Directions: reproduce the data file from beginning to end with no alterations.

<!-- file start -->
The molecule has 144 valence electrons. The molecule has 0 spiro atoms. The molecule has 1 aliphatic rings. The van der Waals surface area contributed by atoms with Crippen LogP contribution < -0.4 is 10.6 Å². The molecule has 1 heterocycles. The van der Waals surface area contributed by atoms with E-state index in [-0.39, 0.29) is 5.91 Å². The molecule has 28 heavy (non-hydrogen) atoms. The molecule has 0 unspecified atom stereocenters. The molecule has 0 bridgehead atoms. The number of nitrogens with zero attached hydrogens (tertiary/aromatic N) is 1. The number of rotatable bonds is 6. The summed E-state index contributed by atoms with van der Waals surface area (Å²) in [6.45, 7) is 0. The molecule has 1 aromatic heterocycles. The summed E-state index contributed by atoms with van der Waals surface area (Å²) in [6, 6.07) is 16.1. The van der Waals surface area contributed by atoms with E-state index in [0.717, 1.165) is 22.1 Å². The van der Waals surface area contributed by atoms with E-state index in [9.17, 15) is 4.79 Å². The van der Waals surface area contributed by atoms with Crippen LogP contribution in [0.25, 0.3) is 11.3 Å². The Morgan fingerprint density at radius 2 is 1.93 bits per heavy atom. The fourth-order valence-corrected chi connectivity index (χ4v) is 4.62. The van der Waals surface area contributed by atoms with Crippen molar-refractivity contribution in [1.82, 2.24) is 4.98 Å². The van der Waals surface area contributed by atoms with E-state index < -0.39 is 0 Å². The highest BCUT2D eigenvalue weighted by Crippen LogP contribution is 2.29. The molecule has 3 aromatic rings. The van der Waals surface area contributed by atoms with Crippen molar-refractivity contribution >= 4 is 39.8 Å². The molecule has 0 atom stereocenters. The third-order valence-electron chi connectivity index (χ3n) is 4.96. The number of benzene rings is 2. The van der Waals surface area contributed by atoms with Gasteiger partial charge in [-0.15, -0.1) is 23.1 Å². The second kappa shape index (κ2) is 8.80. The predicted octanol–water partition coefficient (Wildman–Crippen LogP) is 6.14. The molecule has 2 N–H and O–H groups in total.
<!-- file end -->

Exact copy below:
The molecule has 144 valence electrons. The molecule has 0 spiro atoms. The molecule has 1 aliphatic rings. The van der Waals surface area contributed by atoms with Crippen LogP contribution < -0.4 is 10.6 Å². The molecule has 1 heterocycles. The van der Waals surface area contributed by atoms with E-state index in [-0.39, 0.29) is 5.91 Å². The molecule has 28 heavy (non-hydrogen) atoms. The molecule has 0 unspecified atom stereocenters. The molecule has 0 bridgehead atoms. The number of nitrogens with zero attached hydrogens (tertiary/aromatic N) is 1. The number of rotatable bonds is 6. The summed E-state index contributed by atoms with van der Waals surface area (Å²) in [6.45, 7) is 0. The molecule has 1 aromatic heterocycles. The summed E-state index contributed by atoms with van der Waals surface area (Å²) in [6, 6.07) is 16.1. The van der Waals surface area contributed by atoms with E-state index in [0.717, 1.165) is 22.1 Å². The van der Waals surface area contributed by atoms with E-state index in [9.17, 15) is 4.79 Å². The van der Waals surface area contributed by atoms with Crippen LogP contribution in [0.25, 0.3) is 11.3 Å². The Morgan fingerprint density at radius 2 is 1.93 bits per heavy atom. The fourth-order valence-corrected chi connectivity index (χ4v) is 4.62. The van der Waals surface area contributed by atoms with Crippen molar-refractivity contribution in [1.82, 2.24) is 4.98 Å². The van der Waals surface area contributed by atoms with E-state index < -0.39 is 0 Å². The highest BCUT2D eigenvalue weighted by Crippen LogP contribution is 2.29. The molecule has 3 aromatic rings. The van der Waals surface area contributed by atoms with Crippen molar-refractivity contribution >= 4 is 39.8 Å². The molecule has 0 atom stereocenters. The third-order valence-electron chi connectivity index (χ3n) is 4.96. The number of benzene rings is 2. The van der Waals surface area contributed by atoms with Gasteiger partial charge in [-0.15, -0.1) is 23.1 Å². The second kappa shape index (κ2) is 8.80. The predicted octanol–water partition coefficient (Wildman–Crippen LogP) is 6.14. The molecule has 2 N–H and O–H groups in total.